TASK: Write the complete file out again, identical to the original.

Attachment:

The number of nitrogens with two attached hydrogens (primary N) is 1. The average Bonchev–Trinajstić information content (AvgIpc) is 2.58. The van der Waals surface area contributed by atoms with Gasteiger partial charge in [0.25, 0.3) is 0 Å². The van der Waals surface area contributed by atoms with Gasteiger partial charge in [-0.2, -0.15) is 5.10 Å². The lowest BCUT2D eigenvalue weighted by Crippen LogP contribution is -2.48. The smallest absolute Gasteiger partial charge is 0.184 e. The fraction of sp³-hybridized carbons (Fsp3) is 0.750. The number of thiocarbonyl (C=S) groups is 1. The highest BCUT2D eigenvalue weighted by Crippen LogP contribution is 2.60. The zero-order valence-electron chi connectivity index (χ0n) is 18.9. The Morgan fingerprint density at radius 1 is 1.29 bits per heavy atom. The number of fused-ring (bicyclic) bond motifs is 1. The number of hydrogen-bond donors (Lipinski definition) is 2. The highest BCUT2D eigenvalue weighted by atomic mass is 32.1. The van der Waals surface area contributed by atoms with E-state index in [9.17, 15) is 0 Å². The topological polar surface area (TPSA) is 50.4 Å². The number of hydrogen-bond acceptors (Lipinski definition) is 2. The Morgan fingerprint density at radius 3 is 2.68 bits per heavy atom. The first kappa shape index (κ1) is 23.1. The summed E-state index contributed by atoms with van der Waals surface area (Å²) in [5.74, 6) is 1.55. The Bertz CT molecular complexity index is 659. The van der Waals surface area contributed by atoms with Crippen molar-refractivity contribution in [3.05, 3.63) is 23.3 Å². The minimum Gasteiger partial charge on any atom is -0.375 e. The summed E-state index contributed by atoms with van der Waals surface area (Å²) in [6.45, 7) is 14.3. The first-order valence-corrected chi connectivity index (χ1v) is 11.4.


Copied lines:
The number of nitrogens with two attached hydrogens (primary N) is 1. The average Bonchev–Trinajstić information content (AvgIpc) is 2.58. The van der Waals surface area contributed by atoms with Gasteiger partial charge in [0.25, 0.3) is 0 Å². The van der Waals surface area contributed by atoms with Gasteiger partial charge in [-0.2, -0.15) is 5.10 Å². The lowest BCUT2D eigenvalue weighted by Crippen LogP contribution is -2.48. The smallest absolute Gasteiger partial charge is 0.184 e. The fraction of sp³-hybridized carbons (Fsp3) is 0.750. The number of thiocarbonyl (C=S) groups is 1. The highest BCUT2D eigenvalue weighted by Crippen LogP contribution is 2.60. The zero-order valence-electron chi connectivity index (χ0n) is 18.9. The Morgan fingerprint density at radius 1 is 1.29 bits per heavy atom. The number of fused-ring (bicyclic) bond motifs is 1. The number of hydrogen-bond donors (Lipinski definition) is 2. The highest BCUT2D eigenvalue weighted by atomic mass is 32.1. The van der Waals surface area contributed by atoms with E-state index in [9.17, 15) is 0 Å². The topological polar surface area (TPSA) is 50.4 Å². The number of hydrogen-bond acceptors (Lipinski definition) is 2. The Morgan fingerprint density at radius 3 is 2.68 bits per heavy atom. The first kappa shape index (κ1) is 23.1. The summed E-state index contributed by atoms with van der Waals surface area (Å²) in [5.74, 6) is 1.55. The Bertz CT molecular complexity index is 659. The van der Waals surface area contributed by atoms with Crippen molar-refractivity contribution in [3.05, 3.63) is 23.3 Å². The minimum Gasteiger partial charge on any atom is -0.375 e. The summed E-state index contributed by atoms with van der Waals surface area (Å²) in [6.45, 7) is 14.3. The first-order valence-corrected chi connectivity index (χ1v) is 11.4.